Centre’s Failure to Clear Saurabh Kirpal as HC Judge is an Act of Unlawful Discrimination

There are strong reasons why the Supreme Court’s next collegium – to be headed by Justice N.V. Ramana – should call the Centre’s bluff, and ensure Kirpal’s elevation without further delay.

New Delhi: Article 15 of the Indian constitution prohibits discrimination on grounds of religion, race, caste, sex or place of birth.

The state, specifically, is enjoined by Article 15 (1) not to discriminate “against any citizen on grounds only of religion, race, caste, sex, place of birth or any of them.”

Can the word “only” as used in this provision imply that discrimination on these five listed grounds alone is to be restricted? And that if discrimination on any of these listed grounds is accompanied by “classification” on other unlisted grounds, will the bar under Article 15(1) still apply?

If the answer to the first question, available in the latest judgments of the Supreme Court, is a clear ‘no’, the answer to the second question will undoubtedly be ‘yes’.  Yet, the Centre, while sitting on the Delhi high court collegium’s October 2017 recommendation to elevate senior advocate Saurabh Kirpal as a judge of the court, appears to rely on the word “only” in Article 15(1) to justify its conduct.

Kirpal faces dual discrimination at the hands of the Centre: first because of his sexual orientation as a gay person; second, on the ground that his partner is a foreign national – a Swiss human rights activist, Nicolas Germain Bachmann. It is hard to see how these two grounds, independently or together, could pass the Article 15(1) prohibition on discrimination.

Chief Justice of India S.A. Bobde has reportedly written to Union law minister Ravi Shankar Prasad, giving him “four weeks to clear the air” about whether the matter is pending because of Kirpal’s sexual orientation. As Justice Bobde is set to retire on April 23, one can well presume that he must have written to Prasad well in advance to enable him to consider Kirpal’s elevation to the high court before the CJI retires. With the appointment of Justice N.V. Ramana as the next CJI by the president on April 6, propriety will require CJI Bobde not to hold any more meetings of the collegium during his last days in office.

Ball in Supreme Court’s Collegium’s court

According to the memorandum of procedure (MoP) for appointing high court judges, the proposal for appointment of a judge is initiated by the chief justice of the high court, after consulting two of his senior colleagues.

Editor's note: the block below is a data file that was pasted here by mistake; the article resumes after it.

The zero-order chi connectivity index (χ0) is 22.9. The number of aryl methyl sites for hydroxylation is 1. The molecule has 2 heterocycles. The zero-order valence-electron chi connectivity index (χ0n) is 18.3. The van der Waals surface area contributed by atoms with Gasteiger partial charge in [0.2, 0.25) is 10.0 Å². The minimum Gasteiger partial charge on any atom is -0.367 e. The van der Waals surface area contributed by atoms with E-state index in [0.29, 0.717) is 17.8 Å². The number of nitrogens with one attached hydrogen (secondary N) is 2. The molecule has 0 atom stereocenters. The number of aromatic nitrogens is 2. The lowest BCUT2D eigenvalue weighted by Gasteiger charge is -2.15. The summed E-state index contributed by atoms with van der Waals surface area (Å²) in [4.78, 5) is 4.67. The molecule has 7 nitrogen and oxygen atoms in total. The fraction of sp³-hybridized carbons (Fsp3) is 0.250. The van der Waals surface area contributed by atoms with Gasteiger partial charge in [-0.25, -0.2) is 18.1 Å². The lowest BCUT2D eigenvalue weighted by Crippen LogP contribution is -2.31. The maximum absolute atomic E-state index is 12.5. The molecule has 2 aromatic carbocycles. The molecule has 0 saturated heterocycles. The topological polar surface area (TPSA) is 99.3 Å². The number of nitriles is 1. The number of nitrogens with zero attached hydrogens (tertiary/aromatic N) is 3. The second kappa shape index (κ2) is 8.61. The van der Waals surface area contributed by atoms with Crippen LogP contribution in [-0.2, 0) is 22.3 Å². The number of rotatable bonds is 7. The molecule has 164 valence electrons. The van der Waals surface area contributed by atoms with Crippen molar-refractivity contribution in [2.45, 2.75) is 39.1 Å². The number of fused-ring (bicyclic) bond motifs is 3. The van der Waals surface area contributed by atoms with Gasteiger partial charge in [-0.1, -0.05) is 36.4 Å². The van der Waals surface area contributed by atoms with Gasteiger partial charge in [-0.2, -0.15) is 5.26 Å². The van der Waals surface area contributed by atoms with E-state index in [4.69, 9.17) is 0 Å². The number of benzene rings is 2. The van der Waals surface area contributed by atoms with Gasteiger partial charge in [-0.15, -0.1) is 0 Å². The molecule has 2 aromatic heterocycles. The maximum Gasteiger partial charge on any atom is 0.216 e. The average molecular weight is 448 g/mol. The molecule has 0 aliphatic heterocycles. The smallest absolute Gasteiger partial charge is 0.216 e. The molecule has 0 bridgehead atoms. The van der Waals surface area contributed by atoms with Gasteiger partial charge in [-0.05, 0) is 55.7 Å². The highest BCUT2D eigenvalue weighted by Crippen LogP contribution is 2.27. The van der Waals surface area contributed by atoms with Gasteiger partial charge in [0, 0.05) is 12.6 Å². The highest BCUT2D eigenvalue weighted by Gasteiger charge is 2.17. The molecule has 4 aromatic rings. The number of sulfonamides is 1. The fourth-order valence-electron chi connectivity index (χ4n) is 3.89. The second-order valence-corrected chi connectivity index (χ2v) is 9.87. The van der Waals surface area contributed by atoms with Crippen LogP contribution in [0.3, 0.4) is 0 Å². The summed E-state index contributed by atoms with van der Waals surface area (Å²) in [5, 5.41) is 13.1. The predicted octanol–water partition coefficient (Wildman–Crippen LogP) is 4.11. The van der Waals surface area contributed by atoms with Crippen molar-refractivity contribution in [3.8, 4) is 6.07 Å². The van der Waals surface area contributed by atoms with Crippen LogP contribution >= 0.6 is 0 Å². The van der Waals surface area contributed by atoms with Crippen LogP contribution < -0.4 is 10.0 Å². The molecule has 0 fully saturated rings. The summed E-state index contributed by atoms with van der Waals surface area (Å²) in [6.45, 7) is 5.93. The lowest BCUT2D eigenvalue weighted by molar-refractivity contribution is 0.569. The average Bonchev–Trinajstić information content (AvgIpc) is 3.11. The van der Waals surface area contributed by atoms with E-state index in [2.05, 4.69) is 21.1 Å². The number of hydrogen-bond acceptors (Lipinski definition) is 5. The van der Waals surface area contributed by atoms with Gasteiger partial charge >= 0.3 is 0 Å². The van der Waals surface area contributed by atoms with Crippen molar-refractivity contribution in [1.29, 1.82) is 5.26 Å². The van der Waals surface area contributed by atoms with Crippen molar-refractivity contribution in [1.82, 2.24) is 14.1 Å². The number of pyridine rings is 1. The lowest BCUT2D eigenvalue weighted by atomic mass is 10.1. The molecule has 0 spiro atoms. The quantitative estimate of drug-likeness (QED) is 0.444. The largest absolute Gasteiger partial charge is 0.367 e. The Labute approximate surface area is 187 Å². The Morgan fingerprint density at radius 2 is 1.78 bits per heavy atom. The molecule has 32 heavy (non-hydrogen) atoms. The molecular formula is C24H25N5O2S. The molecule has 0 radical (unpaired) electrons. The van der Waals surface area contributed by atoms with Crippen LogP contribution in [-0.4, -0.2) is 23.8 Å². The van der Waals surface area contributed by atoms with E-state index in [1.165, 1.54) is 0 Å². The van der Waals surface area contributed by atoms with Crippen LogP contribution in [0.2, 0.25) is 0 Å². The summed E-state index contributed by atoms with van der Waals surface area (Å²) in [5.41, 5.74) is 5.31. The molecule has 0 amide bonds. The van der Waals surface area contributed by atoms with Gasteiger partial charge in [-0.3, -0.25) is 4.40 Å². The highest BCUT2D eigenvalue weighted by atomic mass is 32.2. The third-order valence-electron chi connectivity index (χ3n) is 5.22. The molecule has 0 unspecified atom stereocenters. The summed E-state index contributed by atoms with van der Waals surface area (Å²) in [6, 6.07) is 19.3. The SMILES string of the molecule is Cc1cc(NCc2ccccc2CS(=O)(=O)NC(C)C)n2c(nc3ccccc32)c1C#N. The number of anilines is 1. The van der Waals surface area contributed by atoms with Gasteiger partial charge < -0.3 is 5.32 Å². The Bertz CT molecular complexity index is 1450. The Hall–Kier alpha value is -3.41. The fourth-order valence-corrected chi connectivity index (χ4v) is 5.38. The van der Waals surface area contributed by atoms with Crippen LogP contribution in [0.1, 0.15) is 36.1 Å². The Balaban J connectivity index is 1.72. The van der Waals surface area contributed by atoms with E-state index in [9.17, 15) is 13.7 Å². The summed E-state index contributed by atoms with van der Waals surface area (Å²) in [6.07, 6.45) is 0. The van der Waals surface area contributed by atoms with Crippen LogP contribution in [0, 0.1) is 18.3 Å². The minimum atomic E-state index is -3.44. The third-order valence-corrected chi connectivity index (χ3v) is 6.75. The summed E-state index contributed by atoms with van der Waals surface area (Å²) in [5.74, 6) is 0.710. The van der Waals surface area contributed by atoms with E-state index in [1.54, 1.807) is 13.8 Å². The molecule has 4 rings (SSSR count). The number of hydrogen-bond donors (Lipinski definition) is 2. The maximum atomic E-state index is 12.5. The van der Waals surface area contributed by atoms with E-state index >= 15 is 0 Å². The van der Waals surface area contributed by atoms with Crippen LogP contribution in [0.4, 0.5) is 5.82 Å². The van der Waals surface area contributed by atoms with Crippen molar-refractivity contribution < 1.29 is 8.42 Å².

The high court chief justice is then expected to simultaneously mark copies of his proposal to the CJI, the Union law minister, the state chief minister and the governor to avoid delay. In this, the role of the Delhi lieutenant governor, as advised by the Delhi chief minister, to forward the high court chief justice’s recommendation is just a formality. If comments are not received within six weeks from the date of receipt of the proposal from the high court chief justice, the Union law minister should presume that the LG has nothing to add to the proposal, and proceed accordingly.

Also read: CJI Bobde Needs to Know That Goa Family Laws Are Not All Uniform or Equal

The Union law minister considers the recommendation in the light of “such other reports” as may be available to the government on the names under consideration. The complete material is then forwarded to the CJI for his advice. The CJI then calls a meeting of the three-member collegium of the Supreme Court to form his opinion about the choice.

Given this clear procedure, it is intriguing why CJI Bobde has written to Prasad asking for the reasons behind Kirpal’s non-elevation. As the MoP makes it clear, the ball is clearly in the Supreme Court collegium’s court. It is reasonable to presume that Prasad’s office must have sent the complete material on Kirpal along with “such other reports” to the CJI to enable the collegium to take an appropriate decision.

According to a report by Bhadra Sinha of The Print, Kirpal agreed to be nominated on April 22, 2017, four days after he turned 45, and the Supreme Court collegium discussed his name three times, “found no inadequacies in his candidature and yet took no final call on his appointment”.

Kirpal himself hinted at the possible reason last year, when he referred to an Intelligence Bureau report – which he did not have access to – indicating some problem with his partner. “This non-elevation has probably got to do with my sexuality,” he had said then.

If the Supreme Court collegium had earlier deferred a decision on Kirpal not once, but three times, surely CJI Bobde knew the reason, as he himself was part of the collegium, led at the time by the then CJI, and now Member of Parliament, Ranjan Gogoi. The Gogoi-led collegium last discussed Kirpal’s elevation on April 1, 2019.

If the government (or indeed the collegium) has not cleared Kirpal’s name because of reservations about his sexuality or the nationality of his partner, the law as it stands today offers them no refuge.  On this, there is no scope for ambiguity.

Jurisprudential shift